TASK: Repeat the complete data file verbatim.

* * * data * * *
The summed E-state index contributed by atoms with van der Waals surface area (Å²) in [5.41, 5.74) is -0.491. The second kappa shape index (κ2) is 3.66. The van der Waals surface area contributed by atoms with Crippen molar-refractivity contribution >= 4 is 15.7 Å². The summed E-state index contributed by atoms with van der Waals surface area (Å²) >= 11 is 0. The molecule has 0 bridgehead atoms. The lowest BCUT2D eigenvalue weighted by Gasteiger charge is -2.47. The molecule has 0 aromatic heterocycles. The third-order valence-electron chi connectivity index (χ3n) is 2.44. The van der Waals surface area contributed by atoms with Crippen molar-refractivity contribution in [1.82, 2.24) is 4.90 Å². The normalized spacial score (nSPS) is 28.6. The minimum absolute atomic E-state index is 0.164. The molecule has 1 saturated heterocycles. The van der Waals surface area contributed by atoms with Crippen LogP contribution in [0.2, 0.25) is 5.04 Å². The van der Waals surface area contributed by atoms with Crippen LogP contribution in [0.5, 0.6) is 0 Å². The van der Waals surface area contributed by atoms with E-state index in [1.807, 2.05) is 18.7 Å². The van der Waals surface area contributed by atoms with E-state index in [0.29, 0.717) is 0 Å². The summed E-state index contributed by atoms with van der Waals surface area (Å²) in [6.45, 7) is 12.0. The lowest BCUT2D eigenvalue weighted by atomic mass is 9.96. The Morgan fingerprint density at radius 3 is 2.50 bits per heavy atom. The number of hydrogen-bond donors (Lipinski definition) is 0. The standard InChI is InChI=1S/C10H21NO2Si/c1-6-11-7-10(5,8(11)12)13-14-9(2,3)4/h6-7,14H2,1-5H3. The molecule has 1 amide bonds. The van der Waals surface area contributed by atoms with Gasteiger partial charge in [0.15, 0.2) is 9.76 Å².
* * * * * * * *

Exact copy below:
The summed E-state index contributed by atoms with van der Waals surface area (Å²) in [5.41, 5.74) is -0.491. The second kappa shape index (κ2) is 3.66. The van der Waals surface area contributed by atoms with Crippen molar-refractivity contribution >= 4 is 15.7 Å². The summed E-state index contributed by atoms with van der Waals surface area (Å²) >= 11 is 0. The molecule has 0 bridgehead atoms. The lowest BCUT2D eigenvalue weighted by Gasteiger charge is -2.47. The molecule has 0 aromatic heterocycles. The third-order valence-electron chi connectivity index (χ3n) is 2.44. The van der Waals surface area contributed by atoms with Crippen molar-refractivity contribution in [1.82, 2.24) is 4.90 Å². The normalized spacial score (nSPS) is 28.6. The minimum absolute atomic E-state index is 0.164. The molecule has 1 saturated heterocycles. The van der Waals surface area contributed by atoms with Crippen LogP contribution in [0.2, 0.25) is 5.04 Å². The van der Waals surface area contributed by atoms with Crippen LogP contribution in [0.5, 0.6) is 0 Å². The van der Waals surface area contributed by atoms with E-state index in [1.807, 2.05) is 18.7 Å². The van der Waals surface area contributed by atoms with E-state index in [0.29, 0.717) is 0 Å². The summed E-state index contributed by atoms with van der Waals surface area (Å²) in [6.45, 7) is 12.0. The lowest BCUT2D eigenvalue weighted by atomic mass is 9.96. The Morgan fingerprint density at radius 3 is 2.50 bits per heavy atom. The number of hydrogen-bond donors (Lipinski definition) is 0. The standard InChI is InChI=1S/C10H21NO2Si/c1-6-11-7-10(5,8(11)12)13-14-9(2,3)4/h6-7,14H2,1-5H3. The molecule has 1 amide bonds. The van der Waals surface area contributed by atoms with Gasteiger partial charge in [0.15, 0.2) is 9.76 Å².